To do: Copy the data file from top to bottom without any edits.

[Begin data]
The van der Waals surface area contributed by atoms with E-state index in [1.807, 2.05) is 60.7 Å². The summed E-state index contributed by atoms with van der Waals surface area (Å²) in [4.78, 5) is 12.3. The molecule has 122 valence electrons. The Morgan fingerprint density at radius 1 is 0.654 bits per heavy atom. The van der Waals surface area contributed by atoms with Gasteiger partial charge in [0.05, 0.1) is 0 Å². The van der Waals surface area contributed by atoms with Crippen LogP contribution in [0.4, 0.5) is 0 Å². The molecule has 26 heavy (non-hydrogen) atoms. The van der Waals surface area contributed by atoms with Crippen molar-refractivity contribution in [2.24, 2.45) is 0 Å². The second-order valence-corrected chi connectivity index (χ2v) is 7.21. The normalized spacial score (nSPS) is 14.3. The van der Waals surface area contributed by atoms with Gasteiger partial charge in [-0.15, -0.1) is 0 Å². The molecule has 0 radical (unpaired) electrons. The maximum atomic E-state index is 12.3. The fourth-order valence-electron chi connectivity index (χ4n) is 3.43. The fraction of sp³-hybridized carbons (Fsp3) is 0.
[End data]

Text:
The van der Waals surface area contributed by atoms with E-state index in [1.807, 2.05) is 60.7 Å². The summed E-state index contributed by atoms with van der Waals surface area (Å²) in [4.78, 5) is 12.3. The molecule has 122 valence electrons. The Morgan fingerprint density at radius 1 is 0.654 bits per heavy atom. The van der Waals surface area contributed by atoms with Gasteiger partial charge in [0.05, 0.1) is 0 Å². The van der Waals surface area contributed by atoms with Crippen LogP contribution in [0.4, 0.5) is 0 Å². The molecule has 26 heavy (non-hydrogen) atoms. The van der Waals surface area contributed by atoms with Crippen molar-refractivity contribution in [2.24, 2.45) is 0 Å². The second-order valence-corrected chi connectivity index (χ2v) is 7.21. The normalized spacial score (nSPS) is 14.3. The van der Waals surface area contributed by atoms with Gasteiger partial charge in [-0.15, -0.1) is 0 Å². The molecule has 0 radical (unpaired) electrons. The maximum atomic E-state index is 12.3. The fourth-order valence-electron chi connectivity index (χ4n) is 3.43. The fraction of sp³-hybridized carbons (Fsp3) is 0.